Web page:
Latest on the blog

Radical Housing and Socially-Engaged Art

Read Now

48 Degrees Celsius Public. Art. Ecology was a nine-day festival of public experiments and interventions situated around Delhi, India, involving Indian and international artists. Each public artwork focused on the theme of ecology and interrogated the complex environment of Delhi as one of India’s largest cities. Eight key sites of cultural and/or historical significance were selected to exhibit works by 25 artists. In addition to the artworks, a diverse schedule of public programs was presented, including a two-day symposium, urban eco-tours, films, performances, urban eco-talks and a concert.

In the words of curator Pooja Sood, the festival’s title is an urgent reference to the exigencies of global warming which can be felt in Delhi’s continuously escalating summer temperatures, as also to the frenzied paradoxes of a city that seems to be in perpetual, strident overdrive, yet is also mutely, violently, ‘running on empty’… The snarled throb of daily gridlock, the grotesque, gigantic spasms of steel and concrete structures, the rags of cloud drifting across glass-faced corporate towers, the obdurate stratigraphy of caked roadside detritus, the phantom horizon: all these are superimpositions on an urban matrix whose embedded reality is fracture, rupture, corrosion, squalor and steady decay.

Projects included:

The Yamuna Blues by Haubitz +Zoche.
Haubitz +Zoche created a video sculpture that focussed on the environmental conditions of Delhi’s Yamuna River. A 40-foot high bamboo tower was constructed at Kashmiri Gate, part of the historic walled city of Delhi. Resembling a makeshift lighthouse, the tower projected a beam of light displaying images captured from above and below the river onto the ground. The images revealed the high levels of pollution, raw sewage, industrial waste in the city’s main water source, and its overall degradation.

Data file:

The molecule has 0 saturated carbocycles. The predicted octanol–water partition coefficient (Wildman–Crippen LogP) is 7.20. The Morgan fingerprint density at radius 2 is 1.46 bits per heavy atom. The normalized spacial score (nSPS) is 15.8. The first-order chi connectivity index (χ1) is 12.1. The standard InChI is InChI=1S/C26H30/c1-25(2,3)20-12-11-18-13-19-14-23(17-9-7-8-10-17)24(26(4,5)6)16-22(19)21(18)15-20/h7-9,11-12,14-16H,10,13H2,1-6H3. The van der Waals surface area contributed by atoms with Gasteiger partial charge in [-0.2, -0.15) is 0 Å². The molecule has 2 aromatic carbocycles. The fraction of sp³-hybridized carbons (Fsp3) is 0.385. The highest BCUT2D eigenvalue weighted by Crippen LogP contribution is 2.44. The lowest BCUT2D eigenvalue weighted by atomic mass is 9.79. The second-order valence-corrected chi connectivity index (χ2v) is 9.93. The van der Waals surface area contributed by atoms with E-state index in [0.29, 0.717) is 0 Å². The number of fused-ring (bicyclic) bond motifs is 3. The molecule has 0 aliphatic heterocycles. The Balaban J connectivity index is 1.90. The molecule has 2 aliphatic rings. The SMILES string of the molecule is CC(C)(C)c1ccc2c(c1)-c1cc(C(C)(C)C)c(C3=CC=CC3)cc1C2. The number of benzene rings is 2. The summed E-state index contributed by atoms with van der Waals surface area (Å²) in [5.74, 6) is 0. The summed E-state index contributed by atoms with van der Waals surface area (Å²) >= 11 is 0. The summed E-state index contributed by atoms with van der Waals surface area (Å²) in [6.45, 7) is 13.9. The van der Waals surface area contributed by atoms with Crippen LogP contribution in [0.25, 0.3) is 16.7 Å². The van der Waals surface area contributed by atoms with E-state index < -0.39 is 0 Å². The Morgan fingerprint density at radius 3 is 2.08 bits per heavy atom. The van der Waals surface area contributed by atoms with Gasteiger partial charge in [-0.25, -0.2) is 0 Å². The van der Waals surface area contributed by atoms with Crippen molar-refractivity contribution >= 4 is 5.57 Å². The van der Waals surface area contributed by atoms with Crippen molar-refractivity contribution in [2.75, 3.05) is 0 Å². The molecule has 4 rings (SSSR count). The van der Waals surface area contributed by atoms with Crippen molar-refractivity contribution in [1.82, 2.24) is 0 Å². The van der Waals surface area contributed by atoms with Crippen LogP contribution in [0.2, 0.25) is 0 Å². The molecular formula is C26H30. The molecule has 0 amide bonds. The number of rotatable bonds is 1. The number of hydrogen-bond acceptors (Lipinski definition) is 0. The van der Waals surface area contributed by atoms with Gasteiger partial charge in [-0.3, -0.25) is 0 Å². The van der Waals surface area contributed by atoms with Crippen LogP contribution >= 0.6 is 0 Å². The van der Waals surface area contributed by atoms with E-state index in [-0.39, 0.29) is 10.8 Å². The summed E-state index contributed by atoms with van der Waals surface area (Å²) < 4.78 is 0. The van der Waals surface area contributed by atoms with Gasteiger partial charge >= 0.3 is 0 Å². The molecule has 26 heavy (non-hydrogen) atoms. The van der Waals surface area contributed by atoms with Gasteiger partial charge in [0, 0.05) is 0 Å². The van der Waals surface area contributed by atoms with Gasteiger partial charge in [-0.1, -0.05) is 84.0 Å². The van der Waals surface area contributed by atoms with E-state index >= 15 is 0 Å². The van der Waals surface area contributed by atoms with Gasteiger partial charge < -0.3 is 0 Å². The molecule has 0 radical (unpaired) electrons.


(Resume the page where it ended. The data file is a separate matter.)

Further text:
Roshanara’s Net by Mary Miss.
Located in a public park, Roshanara’s Net reflected on the health and wellbeing of urban dwellers. A temporary garden of medicinal plants was installed alongside a visual arrangement of tin plaques displaying information about the medicinal qualities of each plant. This work was made in response to the fast growing population of Delhi and the continued ecological effects of this growth on the environment and people.

The Stainless Steel Bucket by Subodh Gupta.
The Stainless Steel Bucket was a giant sculpture of a bucket on a rusted metal plinth, with continuously overflowing water. This work remarked on the constant usage and wastage of water both globally, and also specifically in Delhi, where water scarcity is a severe concern and becomes increasingly apparent as water levels drop each year.

Crane + Tree by Krishnaraj Chonat.
Crane + Tree was created in response to the rapid urban expansion and redevelopment of Delhi in recent years. Chonat’s work involved an uprooted tree hovering from a crane over the lawn of an abandoned colonial-style bungalow on one of Delhi’s major thoroughfares, Barakhamba Road. The dead tree was symbolic of the hundreds of thousands of trees that have been removed from Delhi’s streets to make way for high-density buildings.

Flotage by Vivan Sundaram.
The plastic water bottle is a global symbol of consumption and waste. Using 10,000 plastic bottles, Sundaram created a raft that he set afloat on the Yamana River. The assemblage of plastic bottles was designed to be a spectacle and drew attention to the many issues surrounding water, including the potential for future ‘water wars’ over access to the precious and limited resource of clean water. The work commented ironically on the relative abundance of the ubiquitous commercial drinking water container polluting the waterways.

Other Events